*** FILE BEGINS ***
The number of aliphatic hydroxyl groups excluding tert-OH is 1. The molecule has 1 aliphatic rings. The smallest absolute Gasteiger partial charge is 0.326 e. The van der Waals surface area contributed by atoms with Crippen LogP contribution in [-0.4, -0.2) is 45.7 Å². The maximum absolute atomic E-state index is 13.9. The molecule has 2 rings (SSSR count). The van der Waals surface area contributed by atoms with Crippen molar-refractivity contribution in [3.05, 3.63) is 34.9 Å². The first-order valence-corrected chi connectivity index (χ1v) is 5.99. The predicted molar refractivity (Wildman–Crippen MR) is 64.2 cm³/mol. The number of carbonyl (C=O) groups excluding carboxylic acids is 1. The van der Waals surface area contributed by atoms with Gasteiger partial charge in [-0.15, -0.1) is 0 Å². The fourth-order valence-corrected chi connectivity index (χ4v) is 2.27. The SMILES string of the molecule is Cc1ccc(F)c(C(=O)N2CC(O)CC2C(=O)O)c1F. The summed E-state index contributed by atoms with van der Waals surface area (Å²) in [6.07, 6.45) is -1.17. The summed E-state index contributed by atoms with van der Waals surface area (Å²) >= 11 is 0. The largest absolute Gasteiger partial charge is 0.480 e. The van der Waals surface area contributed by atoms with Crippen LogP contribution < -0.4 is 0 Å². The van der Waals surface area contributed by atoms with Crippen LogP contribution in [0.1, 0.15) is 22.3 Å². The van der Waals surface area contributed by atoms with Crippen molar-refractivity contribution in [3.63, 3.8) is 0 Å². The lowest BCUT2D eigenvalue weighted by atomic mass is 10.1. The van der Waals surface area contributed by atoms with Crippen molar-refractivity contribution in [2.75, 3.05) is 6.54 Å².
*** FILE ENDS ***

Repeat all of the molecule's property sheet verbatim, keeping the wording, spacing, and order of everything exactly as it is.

The number of aliphatic hydroxyl groups excluding tert-OH is 1. The molecule has 1 aliphatic rings. The smallest absolute Gasteiger partial charge is 0.326 e. The van der Waals surface area contributed by atoms with Crippen LogP contribution in [-0.4, -0.2) is 45.7 Å². The maximum absolute atomic E-state index is 13.9. The molecule has 2 rings (SSSR count). The van der Waals surface area contributed by atoms with Crippen molar-refractivity contribution in [3.05, 3.63) is 34.9 Å². The first-order valence-corrected chi connectivity index (χ1v) is 5.99. The predicted molar refractivity (Wildman–Crippen MR) is 64.2 cm³/mol. The number of carbonyl (C=O) groups excluding carboxylic acids is 1. The van der Waals surface area contributed by atoms with Gasteiger partial charge in [-0.15, -0.1) is 0 Å². The fourth-order valence-corrected chi connectivity index (χ4v) is 2.27. The SMILES string of the molecule is Cc1ccc(F)c(C(=O)N2CC(O)CC2C(=O)O)c1F. The summed E-state index contributed by atoms with van der Waals surface area (Å²) in [6.07, 6.45) is -1.17. The summed E-state index contributed by atoms with van der Waals surface area (Å²) >= 11 is 0. The largest absolute Gasteiger partial charge is 0.480 e. The van der Waals surface area contributed by atoms with Crippen LogP contribution < -0.4 is 0 Å². The van der Waals surface area contributed by atoms with Crippen LogP contribution in [0.1, 0.15) is 22.3 Å². The van der Waals surface area contributed by atoms with Crippen molar-refractivity contribution in [3.63, 3.8) is 0 Å². The lowest BCUT2D eigenvalue weighted by atomic mass is 10.1. The van der Waals surface area contributed by atoms with Crippen molar-refractivity contribution in [2.75, 3.05) is 6.54 Å².